RFR (S): 8019192: StringIndexOutOfBoundsException: in Class.getSimpleName()

John Rose john.r.rose at oracle.com
Thu Sep 26 14:28:11 PDT 2013

On Sep 26, 2013, at 1:13 PM, Christian Thalinger <christian.thalinger at oracle.com> wrote:

> On Sep 26, 2013, at 11:50 AM, Christian Thalinger <christian.thalinger at oracle.com> wrote:
>> On Sep 26, 2013, at 1:22 AM, Peter Levart <peter.levart at gmail.com> wrote:
>>> On 09/26/2013 01:27 AM, Christian Thalinger wrote:
>>>> http://cr.openjdk.java.net/~twisti/8019192/webrev/
>>>> 8019192: StringIndexOutOfBoundsException: in Class.getSimpleName()
>>>> Reviewed-by:
>>>> This is a race in MemberName's name and type getters.
>>>> MemberName's type field is of type Object so it can hold different objects when it gets filled in from the VM.  These types include String and Object[].  On the first invocation the current type if it's not MethodType gets converted to a MethodType.
>>>> There is a tiny window where some instanceof check have already been done on one thread and then another thread stores a MethodType.  The following checkcast then fails.
>>>> The fix is to make name and type volatile and do the conversion in a synchronized block.  This is okay because it's only done once.
>>>> src/share/classes/java/lang/invoke/MemberName.java
>>> Hi Christian,
>>> Wouldn't it be cleaner that instead of just casting and catching ClassCastException, the volatile field 'type' was 1st copied to a local variable and then an instanceof check + casting and returning performed on the local variable. This would avoid throwing ClassCastException even if it is performed only once per MemberName…
>> Not sure it would be cleaner; depends on the definition of "cleaner".  I had similar code as you describe before but I changed it to catch the exception.  If people have a strong opinion here I can change it back.
> Here are the two different versions:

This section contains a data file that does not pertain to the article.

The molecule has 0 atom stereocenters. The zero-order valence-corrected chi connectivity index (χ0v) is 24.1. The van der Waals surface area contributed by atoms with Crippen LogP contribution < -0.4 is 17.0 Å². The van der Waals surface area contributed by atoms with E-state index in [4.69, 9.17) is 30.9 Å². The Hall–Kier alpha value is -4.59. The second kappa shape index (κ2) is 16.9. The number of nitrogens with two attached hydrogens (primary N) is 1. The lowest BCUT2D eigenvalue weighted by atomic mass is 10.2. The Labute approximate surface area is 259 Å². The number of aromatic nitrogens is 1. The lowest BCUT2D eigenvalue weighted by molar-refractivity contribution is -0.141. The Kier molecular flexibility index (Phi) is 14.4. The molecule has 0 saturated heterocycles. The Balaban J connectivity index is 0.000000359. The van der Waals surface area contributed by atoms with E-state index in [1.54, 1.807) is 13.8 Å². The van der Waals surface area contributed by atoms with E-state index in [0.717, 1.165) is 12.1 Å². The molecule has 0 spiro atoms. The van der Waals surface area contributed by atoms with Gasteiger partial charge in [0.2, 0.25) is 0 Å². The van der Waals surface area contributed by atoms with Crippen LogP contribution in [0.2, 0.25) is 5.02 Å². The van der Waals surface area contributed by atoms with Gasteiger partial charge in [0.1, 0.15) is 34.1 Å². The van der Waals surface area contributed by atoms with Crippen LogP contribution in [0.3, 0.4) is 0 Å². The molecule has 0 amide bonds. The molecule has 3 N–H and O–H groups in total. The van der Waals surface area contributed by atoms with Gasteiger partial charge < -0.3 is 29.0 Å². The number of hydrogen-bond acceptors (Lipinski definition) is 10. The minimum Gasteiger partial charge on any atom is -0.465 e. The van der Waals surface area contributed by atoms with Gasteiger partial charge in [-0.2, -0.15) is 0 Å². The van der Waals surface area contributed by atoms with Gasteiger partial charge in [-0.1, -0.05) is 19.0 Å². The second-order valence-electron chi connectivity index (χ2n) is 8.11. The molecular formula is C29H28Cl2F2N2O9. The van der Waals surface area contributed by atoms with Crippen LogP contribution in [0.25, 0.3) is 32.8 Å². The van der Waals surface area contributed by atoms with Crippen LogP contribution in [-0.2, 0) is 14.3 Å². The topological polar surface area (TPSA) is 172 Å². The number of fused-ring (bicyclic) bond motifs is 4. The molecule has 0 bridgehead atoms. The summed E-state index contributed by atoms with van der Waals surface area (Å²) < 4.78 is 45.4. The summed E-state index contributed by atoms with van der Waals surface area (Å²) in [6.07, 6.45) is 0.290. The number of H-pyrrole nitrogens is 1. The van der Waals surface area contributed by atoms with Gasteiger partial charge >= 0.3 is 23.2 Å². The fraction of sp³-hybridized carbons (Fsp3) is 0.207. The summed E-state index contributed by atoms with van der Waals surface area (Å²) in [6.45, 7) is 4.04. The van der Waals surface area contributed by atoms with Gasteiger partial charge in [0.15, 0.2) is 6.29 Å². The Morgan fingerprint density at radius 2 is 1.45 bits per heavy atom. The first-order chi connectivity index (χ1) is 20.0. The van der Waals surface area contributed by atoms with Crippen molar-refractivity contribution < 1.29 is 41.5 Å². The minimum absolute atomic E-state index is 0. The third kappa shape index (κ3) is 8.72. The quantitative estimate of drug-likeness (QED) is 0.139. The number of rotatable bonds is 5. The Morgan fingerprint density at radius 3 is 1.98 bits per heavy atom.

> http://cr.openjdk.java.net/~twisti/8019192/webrev.00/
> http://cr.openjdk.java.net/~twisti/8019192/webrev.01/

I think the second version is better.  The first uses exception processing for normal (though rare) control flow, which is questionable style.

As we discussed offline, the fields do *not* need to be volatile, since the code in the synch. block will see an updated state without volatiles, and races outside the synch block are benign, leading to the same end-state.

Hoisting the field into a local is the best practice here.(***)  That's the hand we are dealt with the Java memory model.

Reviewed, with those adjustments.

— John

(***) P.S. This tickles one of my pet peeves.  A hoisted field value should have the same name (either approximately or exactly) as the field, as long as the difference is merely the sampling of a value which is not expected to change.  (As opposed to a clever saving of a field that is destined to be updated, etc.)

IDEs and purists may disagree with this, but it always sets my teeth on edge to see name changes that obscure consistency of values for the sake of some less interesting consistency (scope rules or rare state changes).

Is there at least some standard naming pattern for these things?  "typeSnapshot" doesn't do it for me.  "typeVal" is quieter; I prefer quieter.  Elsewhere in the same code I have defiantly used plain "type" with a shout-out to hostile IDEs, as with MethodHandle.bindTo or MethodHandle.asCollector.  Looking for a compromise...

(I also firmly believe that constructor parameter names are best named with the corresponding field names, even though quibblers of various species, IDE/human, note that there are distinctions to be made between them.  It is for the sake of this opinion of mine that blank finals can be initialized with the form 'this.foo = foo', which some dislike.)

But it's fine; push it!
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